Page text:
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pawsplus

Methods to increase speed and quickness

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It was suggested to me to do that somewhere, and any different way you can practice it is probably good, but don't throw out the old slowly increase the metronome method.  If you start slowly and increase the speed, yes the requirements on you change, but that is why the speed increases are small.  He's assuming the technique is there but for some reason you still can't play it at tempo.   I can see how that method would help, but not as a total replacement.

Here's something else that might be interesting.  It's kind of similar but addresses technique at the same time.

https://www.youtube.com/watch?v=TbyPNxOIif8

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The "fast practice" thing really works! In just 2 sessions, I've gone from "hit the wall and can't get to performance tempo" to "got it" on several passages! Not sure how it will hold up in performance, as I really haven't had time to cement it, and the concert is tonight, but I can tell it works. It will help to use it on passages I haven't already wasted neurons on learning to do it the other way.

Interestingly, this actually helps with intonation and bowing technique as well--I had feared the opposite. But since you just add one note at a time, you keep hearing it and fixing it, and by the time you add the next note, it's cemented that way. Ditto bowing. There is a section where there are slurred bites and then staccato, then slurred, then staccato. As the line build a up, those things are added as you go, and again, they are cemented in.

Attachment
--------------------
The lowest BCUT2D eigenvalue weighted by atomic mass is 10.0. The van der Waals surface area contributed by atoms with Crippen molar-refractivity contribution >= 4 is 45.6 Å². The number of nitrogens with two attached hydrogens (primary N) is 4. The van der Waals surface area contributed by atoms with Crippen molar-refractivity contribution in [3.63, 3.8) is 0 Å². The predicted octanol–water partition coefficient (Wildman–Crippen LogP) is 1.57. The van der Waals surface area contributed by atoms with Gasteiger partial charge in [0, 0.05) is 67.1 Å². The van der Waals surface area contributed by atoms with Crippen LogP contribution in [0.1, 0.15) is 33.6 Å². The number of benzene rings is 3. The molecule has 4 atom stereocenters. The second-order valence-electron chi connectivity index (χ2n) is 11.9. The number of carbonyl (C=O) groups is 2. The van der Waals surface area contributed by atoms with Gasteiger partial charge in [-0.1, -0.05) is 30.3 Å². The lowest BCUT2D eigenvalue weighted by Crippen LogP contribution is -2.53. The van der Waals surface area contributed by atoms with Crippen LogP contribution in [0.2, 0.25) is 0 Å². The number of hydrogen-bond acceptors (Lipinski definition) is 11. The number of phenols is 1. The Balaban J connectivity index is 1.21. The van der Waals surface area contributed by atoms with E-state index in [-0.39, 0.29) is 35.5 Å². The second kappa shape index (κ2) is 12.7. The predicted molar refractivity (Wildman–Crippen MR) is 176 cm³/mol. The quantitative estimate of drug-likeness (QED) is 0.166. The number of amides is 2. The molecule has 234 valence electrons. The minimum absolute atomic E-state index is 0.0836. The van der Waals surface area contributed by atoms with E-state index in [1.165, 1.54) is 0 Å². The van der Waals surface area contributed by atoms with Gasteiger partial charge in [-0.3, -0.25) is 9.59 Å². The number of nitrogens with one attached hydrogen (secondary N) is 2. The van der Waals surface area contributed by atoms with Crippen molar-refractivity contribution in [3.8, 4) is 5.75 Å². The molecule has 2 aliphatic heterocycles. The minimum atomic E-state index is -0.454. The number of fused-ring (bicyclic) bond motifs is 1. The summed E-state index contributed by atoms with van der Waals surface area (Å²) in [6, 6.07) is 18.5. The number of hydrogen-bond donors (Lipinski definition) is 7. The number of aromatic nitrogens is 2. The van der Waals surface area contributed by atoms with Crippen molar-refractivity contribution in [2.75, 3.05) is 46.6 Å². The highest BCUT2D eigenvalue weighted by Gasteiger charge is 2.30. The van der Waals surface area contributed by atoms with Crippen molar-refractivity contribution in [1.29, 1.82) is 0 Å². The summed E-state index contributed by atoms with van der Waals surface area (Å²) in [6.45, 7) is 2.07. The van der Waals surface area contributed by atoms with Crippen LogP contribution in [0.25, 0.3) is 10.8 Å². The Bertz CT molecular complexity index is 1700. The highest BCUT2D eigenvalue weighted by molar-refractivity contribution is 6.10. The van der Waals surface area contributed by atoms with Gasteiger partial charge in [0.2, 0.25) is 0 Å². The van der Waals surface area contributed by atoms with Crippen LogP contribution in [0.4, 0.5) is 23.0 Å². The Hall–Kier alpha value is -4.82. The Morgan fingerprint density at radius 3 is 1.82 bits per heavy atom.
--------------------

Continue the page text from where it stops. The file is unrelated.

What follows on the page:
In one really icky passage with shifting in and out of half position (which I find hard) I chunked it up a bit and then added the chunks together. But always at goal tempo. Before I haven't been able to get over 120 on these passages, no matter what I did--with this method I started at 125 and eventually had to make myself SLOW DOWN a tad, as I was getting ahead!

This is the first real improvement I've had in this area. I felt all along that it was largely a problem with the brain, not the fingers. Now I have a tool! Science ROCKS! Thanks so much, robcat! :!)

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Here's something else that might help.  I suspect your success is due to being forced to do things that you aren't aware you should be doing in the first place.  This guy's channel is the best I've seen for advanced tips.  Starting 16 min. in might especially apply

https://www.youtube.com/watch?v=s9Z36YJUSrQ

He's half of this channel, which is the funniest thing I've ever seen.

https://www.youtube.com/user/twosetviolin/videos

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The 'fast practice' video: Similar to my 'riff method', a great approach to learning each riff.  I like it.  However, I think if the passage gets long enough you still have to break it up mentally into a sequence of passages.

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I used "fast practice" to learn a Bach fugue on piano. It still took a long time to learn it all  but I had made many previous attempts over the years using the teacher-approved "slow tempo" method and never got much done.

"Fast practice" produced small but detectable progress sooner and more often than the go-slow approach, which encouraged me to return to it every day to add a bit more to the pile.

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